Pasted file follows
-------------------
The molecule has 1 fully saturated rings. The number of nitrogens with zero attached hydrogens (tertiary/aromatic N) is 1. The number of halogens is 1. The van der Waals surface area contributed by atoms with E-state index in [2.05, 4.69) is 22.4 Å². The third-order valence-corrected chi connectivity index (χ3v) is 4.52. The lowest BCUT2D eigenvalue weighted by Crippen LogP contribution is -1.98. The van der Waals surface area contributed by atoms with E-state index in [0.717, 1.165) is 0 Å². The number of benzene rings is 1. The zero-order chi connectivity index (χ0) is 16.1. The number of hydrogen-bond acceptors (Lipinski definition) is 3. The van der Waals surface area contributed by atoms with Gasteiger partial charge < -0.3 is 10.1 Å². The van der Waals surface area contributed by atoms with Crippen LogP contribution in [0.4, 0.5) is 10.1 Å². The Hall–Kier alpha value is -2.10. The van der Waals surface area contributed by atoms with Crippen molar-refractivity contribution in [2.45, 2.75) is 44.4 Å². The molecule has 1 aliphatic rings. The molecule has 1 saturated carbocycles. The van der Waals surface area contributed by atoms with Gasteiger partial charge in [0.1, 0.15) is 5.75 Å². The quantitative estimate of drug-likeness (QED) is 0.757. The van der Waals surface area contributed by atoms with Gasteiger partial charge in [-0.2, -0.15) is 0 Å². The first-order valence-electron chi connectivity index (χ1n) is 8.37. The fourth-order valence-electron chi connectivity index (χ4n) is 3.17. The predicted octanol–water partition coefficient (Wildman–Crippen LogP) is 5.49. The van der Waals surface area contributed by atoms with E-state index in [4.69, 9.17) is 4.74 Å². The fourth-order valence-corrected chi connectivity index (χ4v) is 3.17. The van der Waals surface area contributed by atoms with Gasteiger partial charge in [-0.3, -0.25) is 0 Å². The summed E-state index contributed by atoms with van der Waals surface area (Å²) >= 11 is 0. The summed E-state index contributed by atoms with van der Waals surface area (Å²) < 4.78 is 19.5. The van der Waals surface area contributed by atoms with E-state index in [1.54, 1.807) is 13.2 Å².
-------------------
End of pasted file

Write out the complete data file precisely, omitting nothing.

The molecule has 1 fully saturated rings. The number of nitrogens with zero attached hydrogens (tertiary/aromatic N) is 1. The number of halogens is 1. The van der Waals surface area contributed by atoms with E-state index in [2.05, 4.69) is 22.4 Å². The third-order valence-corrected chi connectivity index (χ3v) is 4.52. The lowest BCUT2D eigenvalue weighted by Crippen LogP contribution is -1.98. The van der Waals surface area contributed by atoms with E-state index in [0.717, 1.165) is 0 Å². The number of benzene rings is 1. The zero-order chi connectivity index (χ0) is 16.1. The number of hydrogen-bond acceptors (Lipinski definition) is 3. The van der Waals surface area contributed by atoms with Gasteiger partial charge < -0.3 is 10.1 Å². The van der Waals surface area contributed by atoms with Crippen LogP contribution in [0.4, 0.5) is 10.1 Å². The Hall–Kier alpha value is -2.10. The van der Waals surface area contributed by atoms with Crippen molar-refractivity contribution in [2.45, 2.75) is 44.4 Å². The molecule has 1 aliphatic rings. The molecule has 1 saturated carbocycles. The van der Waals surface area contributed by atoms with Gasteiger partial charge in [0.1, 0.15) is 5.75 Å². The quantitative estimate of drug-likeness (QED) is 0.757. The van der Waals surface area contributed by atoms with Gasteiger partial charge in [-0.2, -0.15) is 0 Å². The first-order valence-electron chi connectivity index (χ1n) is 8.37. The fourth-order valence-electron chi connectivity index (χ4n) is 3.17. The predicted octanol–water partition coefficient (Wildman–Crippen LogP) is 5.49. The van der Waals surface area contributed by atoms with E-state index in [4.69, 9.17) is 4.74 Å². The fourth-order valence-corrected chi connectivity index (χ4v) is 3.17. The van der Waals surface area contributed by atoms with Gasteiger partial charge in [-0.3, -0.25) is 0 Å². The summed E-state index contributed by atoms with van der Waals surface area (Å²) >= 11 is 0. The summed E-state index contributed by atoms with van der Waals surface area (Å²) < 4.78 is 19.5. The van der Waals surface area contributed by atoms with E-state index in [1.54, 1.807) is 13.2 Å².